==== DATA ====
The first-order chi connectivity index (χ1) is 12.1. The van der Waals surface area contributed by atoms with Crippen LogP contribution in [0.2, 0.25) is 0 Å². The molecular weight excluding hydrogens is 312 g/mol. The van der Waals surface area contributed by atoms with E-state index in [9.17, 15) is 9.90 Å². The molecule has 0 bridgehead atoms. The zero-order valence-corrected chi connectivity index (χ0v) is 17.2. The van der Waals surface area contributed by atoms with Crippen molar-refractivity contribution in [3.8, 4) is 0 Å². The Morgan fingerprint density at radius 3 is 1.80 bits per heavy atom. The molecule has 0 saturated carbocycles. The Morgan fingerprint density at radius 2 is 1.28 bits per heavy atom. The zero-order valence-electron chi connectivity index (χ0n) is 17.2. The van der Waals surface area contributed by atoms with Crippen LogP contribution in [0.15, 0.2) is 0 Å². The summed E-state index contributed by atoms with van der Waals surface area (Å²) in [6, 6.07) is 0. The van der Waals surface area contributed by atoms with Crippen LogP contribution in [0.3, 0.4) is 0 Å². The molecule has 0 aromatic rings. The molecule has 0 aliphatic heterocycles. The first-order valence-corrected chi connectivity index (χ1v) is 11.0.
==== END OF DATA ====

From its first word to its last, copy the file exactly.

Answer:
The first-order chi connectivity index (χ1) is 12.1. The van der Waals surface area contributed by atoms with Crippen LogP contribution in [0.2, 0.25) is 0 Å². The molecular weight excluding hydrogens is 312 g/mol. The van der Waals surface area contributed by atoms with E-state index in [9.17, 15) is 9.90 Å². The molecule has 0 bridgehead atoms. The zero-order valence-corrected chi connectivity index (χ0v) is 17.2. The van der Waals surface area contributed by atoms with Crippen molar-refractivity contribution in [3.8, 4) is 0 Å². The Morgan fingerprint density at radius 3 is 1.80 bits per heavy atom. The molecule has 0 saturated carbocycles. The Morgan fingerprint density at radius 2 is 1.28 bits per heavy atom. The zero-order valence-electron chi connectivity index (χ0n) is 17.2. The van der Waals surface area contributed by atoms with Crippen LogP contribution in [0.15, 0.2) is 0 Å². The summed E-state index contributed by atoms with van der Waals surface area (Å²) in [6, 6.07) is 0. The van der Waals surface area contributed by atoms with Crippen LogP contribution in [0.3, 0.4) is 0 Å². The molecule has 0 aromatic rings. The molecule has 0 aliphatic heterocycles. The first-order valence-corrected chi connectivity index (χ1v) is 11.0.